As of the time of this writing, I am a second-year internal medicine resident physician, and have been involved in the care of at least fifty patients (averaging nearly one patient per work week, a very conservative estimate) with Atrial Fibrillation (AFib), an abnormal heart rhythm.  According to MKSAP 17 Cardiovascular Medicine, it is the #1 most common sustained cardiac arrhythmia, or abnormal electrical activity of the heart.  Among people aged 40 years old and beyond, physicians expect a whopping 1 in 4 people to become afflicted with the arrhythmia.  It is indeed age-related, the older you get, the more likely you are to develop AFib.  This abnormal heart rhythm confers a 5x increased risk of stroke, and increased risk of heart failure and dementia.

Etiology

  • Reversible/Treatable:  hyperthyroidism, pulmonary embolism, and cardiac surgery.
  • Chronic Conditions:  uncontrolled hypertension, anatomical pathology of the heart itself, and obstructive sleep apnea.

Clinical Presentation

  • Palpitations
  • Lightheadedness/Dizziness
  • Chest pain
  • Syncope (loss of consciousness)
  • Shortness of breath
  • Low blood pressure (severe presentation, usually with advanced pathology including diastolic dysfunction or restrictive cardiomyopathy)
  • Asymptomatic (found incidentally)

It is also important to note that some patients may first arrive in the ER with heart failure signs and symptoms (lower extremity edema, JVD, and pulmonary crackles/rales due to a fluid overload state) secondary to tachycardia-related cardiomyopathy.

CLASSIFICATIONS:
  • First-detected-
  • Paroxysmal-  AFib that starts and stops spontaneously
  • Persistent-  7 days duration or more
  • Long-standing-  more than 1 year.

Acute Management

Whether the condition is acute or chronic, there are three goals:  PREVENT STROKE, CONTROL HEART RATE, RELIEVE SYMPTOMS.

ANTICOAGULATION – PREVENT STROKE
1.  Assess with CHADS-VASc Score
CHA2DS2-VASc score 0 = Aspirin or no therapy
Score 1 = none or ASA or oral anticoagulant
Score 2+ = Oral anticoagulant

2.  For Cardioversion:  if AFib<48hrs, anticoagulation not necessary; if AFib ?duration or >48hrs, patient needs 3 weeks of therapeutic anticoagulation prior to CV.  TEE can be performed alternatively – if negative, can do CV now.
AFTER CV, need anticoagulation for minimum of 4 weeks.

If the patient develops hypotension, myocardial ischemia, heart failure, perform immediate synchronized cardioversion regardless of duration of AFib.

atrial fibrillation w/rapid ventricular response (RVR)
  • A common pathological variant, wherein patient’s heart rate (HR) is greater than 100 bpm.
  • Immediate control will restore cardiac function and symptoms.
  • Target HR 60-110 (acutely)
  • HR control with:  metoprolol, esmolol (fast acting), diltiazem (most used at my institution), verapamil.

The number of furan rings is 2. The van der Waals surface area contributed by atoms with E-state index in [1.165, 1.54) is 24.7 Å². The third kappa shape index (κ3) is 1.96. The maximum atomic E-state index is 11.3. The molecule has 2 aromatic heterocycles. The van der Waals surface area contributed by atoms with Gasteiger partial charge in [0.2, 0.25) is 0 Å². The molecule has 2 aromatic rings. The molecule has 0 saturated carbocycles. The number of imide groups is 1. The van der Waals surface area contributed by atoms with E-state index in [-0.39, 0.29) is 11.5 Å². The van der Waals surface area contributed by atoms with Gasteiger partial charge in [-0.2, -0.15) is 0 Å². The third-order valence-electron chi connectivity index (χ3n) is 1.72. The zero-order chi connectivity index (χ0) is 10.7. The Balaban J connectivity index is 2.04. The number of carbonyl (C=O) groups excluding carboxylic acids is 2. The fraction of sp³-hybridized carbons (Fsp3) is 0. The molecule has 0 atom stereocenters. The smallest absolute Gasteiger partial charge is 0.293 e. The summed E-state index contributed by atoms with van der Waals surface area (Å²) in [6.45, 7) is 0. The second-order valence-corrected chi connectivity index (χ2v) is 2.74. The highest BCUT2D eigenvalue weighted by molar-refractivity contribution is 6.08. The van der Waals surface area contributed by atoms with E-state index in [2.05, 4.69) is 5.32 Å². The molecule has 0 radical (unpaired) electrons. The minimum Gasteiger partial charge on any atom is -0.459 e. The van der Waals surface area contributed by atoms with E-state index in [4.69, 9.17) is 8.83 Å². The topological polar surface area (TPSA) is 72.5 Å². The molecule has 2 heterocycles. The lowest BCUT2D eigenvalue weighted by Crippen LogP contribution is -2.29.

• Add Digoxin for hard-to-control patients, or if heart failure too.
    • If evidence of “preexcited AFib,” procainamide is the drug of choice.
  • Avoid CCBs in patients with LV dysfunction.
  • Pharmacologic cardioversion (CV) without structural disease:  flecainide, propafenone, or ibutilide.

Long-Term Management

Anticoagulation – prevent stroke (4% risk per year with nonvalvular AFib without comorbidities)

  • Assess with CHADS-VASc Score
  • If the patient has high-risk features:  mitral stenosis, rheumatic heart disease, prior systemic embolism, prosthetic heart valve, left atrial appendage thrombus, HOCM — give anticoagulation regardless of score.
  • Choose either vitamin K antagonist or a NOAC.
  • Warfarin
    • Vitamin K antagonist
    • Target INR 2-3
    • Low cost
    • Good for both non-valvular and valvular AFib cases (mitral stenosis or mitral valve replacement)
  • Nonvalvular AFib, choose one NOAC agent (no INR monitoring):
    • Apixaban
      • superior to warfarin for stroke prevention, similar rate of GI bleeding.
    • Rivaroxaban
      • Less intracranial and fatal bleeding c/w warfarin, but higher risk of GI bleeding c/w warfarin.
      • ONCE daily dosing
    • Dabigatran
      • superior to warfarin for stroke prevention, less intracranial bleeding but has higher GI bleeding risk.
    • All NOACs are renally-excreted (therefore, dose adjust).
  • If patient has had an acute coronary syndrome or revascularization within 12 months:
    • Administer low-dose Aspirin + oral anticoagulation
  • If patient got a coronary stent:
    • ASA + Plavix + anticoagulant for 6-12 months (for DES).
  • NO survival advantage or stroke reduction when comparing rate vs. rhythm control!
  • Usually start with rate control (BB or nondihydropyridine CCBs).
  • If still symptomatic, can try rhythm control regimen.
    • Cardioversion followed by anti-arrhythmic therapy.
    • “Pill-in-the-pocket” (flecainide or propafenone) only when develop an episode of AFib.  For infrequent AFib without other structural or conductive heart disease.  Should first be supervised.
  • Catheter ablation if refractory to above modalities (e.g. pulmonary vein isolation).
    • Anticoagulation for 2-3 months after ablation.

 

Bibliography

ACP MKSAP 17:  Cardiovascular Medicine, pp. 55-58

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